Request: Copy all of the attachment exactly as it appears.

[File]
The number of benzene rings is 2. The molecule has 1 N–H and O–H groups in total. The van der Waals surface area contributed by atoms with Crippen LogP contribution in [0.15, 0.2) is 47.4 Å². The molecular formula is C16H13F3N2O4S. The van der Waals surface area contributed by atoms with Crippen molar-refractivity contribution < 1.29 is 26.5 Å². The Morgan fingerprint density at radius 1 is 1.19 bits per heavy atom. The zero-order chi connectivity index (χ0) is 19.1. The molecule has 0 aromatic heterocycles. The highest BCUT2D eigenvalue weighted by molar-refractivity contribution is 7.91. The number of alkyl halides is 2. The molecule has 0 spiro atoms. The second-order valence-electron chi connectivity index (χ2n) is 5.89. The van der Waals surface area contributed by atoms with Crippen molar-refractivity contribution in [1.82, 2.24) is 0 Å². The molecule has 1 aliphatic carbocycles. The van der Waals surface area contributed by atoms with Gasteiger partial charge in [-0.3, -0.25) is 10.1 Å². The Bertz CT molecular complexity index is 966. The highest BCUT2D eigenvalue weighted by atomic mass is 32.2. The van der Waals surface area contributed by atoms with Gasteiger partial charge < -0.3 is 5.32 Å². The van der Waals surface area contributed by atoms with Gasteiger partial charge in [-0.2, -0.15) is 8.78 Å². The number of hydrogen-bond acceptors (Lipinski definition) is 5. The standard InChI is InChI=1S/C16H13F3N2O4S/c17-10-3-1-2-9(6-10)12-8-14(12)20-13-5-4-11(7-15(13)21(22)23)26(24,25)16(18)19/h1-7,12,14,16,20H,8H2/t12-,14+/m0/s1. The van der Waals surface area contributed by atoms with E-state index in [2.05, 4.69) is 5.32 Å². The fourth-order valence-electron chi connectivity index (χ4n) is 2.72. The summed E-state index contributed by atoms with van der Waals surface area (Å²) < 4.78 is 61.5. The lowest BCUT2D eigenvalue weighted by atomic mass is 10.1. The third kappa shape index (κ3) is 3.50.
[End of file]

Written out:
The number of benzene rings is 2. The molecule has 1 N–H and O–H groups in total. The van der Waals surface area contributed by atoms with Crippen LogP contribution in [0.15, 0.2) is 47.4 Å². The molecular formula is C16H13F3N2O4S. The van der Waals surface area contributed by atoms with Crippen molar-refractivity contribution < 1.29 is 26.5 Å². The Morgan fingerprint density at radius 1 is 1.19 bits per heavy atom. The zero-order chi connectivity index (χ0) is 19.1. The molecule has 0 aromatic heterocycles. The highest BCUT2D eigenvalue weighted by molar-refractivity contribution is 7.91. The number of alkyl halides is 2. The molecule has 0 spiro atoms. The second-order valence-electron chi connectivity index (χ2n) is 5.89. The van der Waals surface area contributed by atoms with Crippen molar-refractivity contribution in [1.82, 2.24) is 0 Å². The molecule has 1 aliphatic carbocycles. The van der Waals surface area contributed by atoms with Gasteiger partial charge in [-0.3, -0.25) is 10.1 Å². The Bertz CT molecular complexity index is 966. The highest BCUT2D eigenvalue weighted by atomic mass is 32.2. The van der Waals surface area contributed by atoms with Gasteiger partial charge < -0.3 is 5.32 Å². The van der Waals surface area contributed by atoms with Gasteiger partial charge in [-0.2, -0.15) is 8.78 Å². The number of hydrogen-bond acceptors (Lipinski definition) is 5. The standard InChI is InChI=1S/C16H13F3N2O4S/c17-10-3-1-2-9(6-10)12-8-14(12)20-13-5-4-11(7-15(13)21(22)23)26(24,25)16(18)19/h1-7,12,14,16,20H,8H2/t12-,14+/m0/s1. The van der Waals surface area contributed by atoms with E-state index in [2.05, 4.69) is 5.32 Å². The fourth-order valence-electron chi connectivity index (χ4n) is 2.72. The summed E-state index contributed by atoms with van der Waals surface area (Å²) < 4.78 is 61.5. The lowest BCUT2D eigenvalue weighted by atomic mass is 10.1. The third kappa shape index (κ3) is 3.50.